SITE SPECIFIC ART

The beach, image 1

The beach, image 2

Just past the Humber Bridge, Toronto.

Back in Uni some of my friends occupied this decadent space above a jewellery store on the corner of the intersecting main streets of the city. The apartment was two floors and had an outdoor space on the roof that you could crawl out to during parties to get some air, a cigarette and some quiet space to intellectualize and philosophize or just shoot the shit with anyone partially engaging.

It was every creative person’s dream space – wrapped on two sides with lovely old windows that were framed with the original decorative molding. The main space was two stories high and perfect for any reason to celebrate that you could think of. It became the alternative place to be when the local clubs were offering nothing but a pissed crowd stumbling about to Top 40.

At the time I was taking architecture courses and playing around with the psychology of spaces, as well as taking courses on the anthropology of art. I was deep into consideration as to why gallery spaces do or don’t work; why performances on a stage sometimes can bridge the intimacy gap and why sometimes the audience sits in an uncomfortable isolation. I had this grand plan to use that space as a place to experiment with an audience’s interaction with art and comfort zones during performances.

I sketched it all out – had ideas for the installation, the djs, the musicians and who I could get for dance performances – but somewhere the planning fell apart probably due to the fact I was taking a full course load, auditing another course, working and trying to launch an environmentally friendly cleaning business. Something had to give. Shame it was this gig as it was going to be fantastic!

But since that time, the concepts I was turning over in my brain still come up to dialogue in my mind when I come across something that takes art / performance out of a conventional space.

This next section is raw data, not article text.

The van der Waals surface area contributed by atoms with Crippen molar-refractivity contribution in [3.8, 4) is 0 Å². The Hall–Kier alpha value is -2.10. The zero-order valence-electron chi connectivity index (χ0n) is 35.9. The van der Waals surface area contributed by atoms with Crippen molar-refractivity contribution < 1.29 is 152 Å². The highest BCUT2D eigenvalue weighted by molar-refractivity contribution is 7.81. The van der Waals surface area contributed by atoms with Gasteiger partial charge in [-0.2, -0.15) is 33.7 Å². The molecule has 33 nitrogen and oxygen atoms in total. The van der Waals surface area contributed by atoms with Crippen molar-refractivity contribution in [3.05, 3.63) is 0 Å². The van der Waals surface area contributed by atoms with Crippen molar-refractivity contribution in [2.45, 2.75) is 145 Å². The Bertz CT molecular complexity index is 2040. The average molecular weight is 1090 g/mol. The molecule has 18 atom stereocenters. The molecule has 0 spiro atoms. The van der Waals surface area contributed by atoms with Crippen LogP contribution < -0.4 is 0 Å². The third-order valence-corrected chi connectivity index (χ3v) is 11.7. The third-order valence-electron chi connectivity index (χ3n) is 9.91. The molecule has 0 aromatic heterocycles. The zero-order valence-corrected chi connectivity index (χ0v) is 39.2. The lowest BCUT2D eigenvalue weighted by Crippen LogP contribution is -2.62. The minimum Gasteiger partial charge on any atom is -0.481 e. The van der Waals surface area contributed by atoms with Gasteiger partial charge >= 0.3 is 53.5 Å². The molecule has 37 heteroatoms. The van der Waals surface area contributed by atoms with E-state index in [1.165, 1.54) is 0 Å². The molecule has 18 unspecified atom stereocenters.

The end of May and the start of July gave me two such occasions to revisit this train of thought. The first occasion was South African Pieter Kruger’s installation for the CONTACT Festival located at Spadina Ave & Front St, Toronto (I will be posting pictures soon) and the second was what I came across yesterday on my ‘get-out-and-enjoy-the-weather-walk” on Canada Day. I have been down to this same area just past the Humber Bridge and have seen stone sculptures there before. The first one I witnessed back in October was more profound than the yesterday’s, as the balancing rocks were so questionable that I couldn’t believe what I was seeing. It was like I had walked into another dimension that flipped the earth’s laws of gravity upside down.

The display I saw yesterday was beautiful though and intriguing for entirely different reasons. The collection of sculptures were set up in such a way as to push and pull with the environment both contrasting and integrating with the surrounding space.

The materials they were made of, the rocks and the driftwood from the beach, were antithetical to the man-made materials transported, for the purpose of constructing the structures enclosing the horizon, just beyond.

This ‘installation’ was well done as a response to what was surrounding it and with the lapping of the water against the rocks on the shore line it made for a thoughtful experience.

The beach, image 3

The beach, image 4

The beach, image 5

The beach, image 6

The beach, image 7

The beach, image 8

The beach, image 9

For more site specific art  and Pieter Hugo’s CONTACT Festival 2011 Installation click here.

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  1. [...] The artist(s?) of these amazing sculptures has been back to that same spot and you can see some more images from another time when I was blazing a trail to bliss and found it here. [...]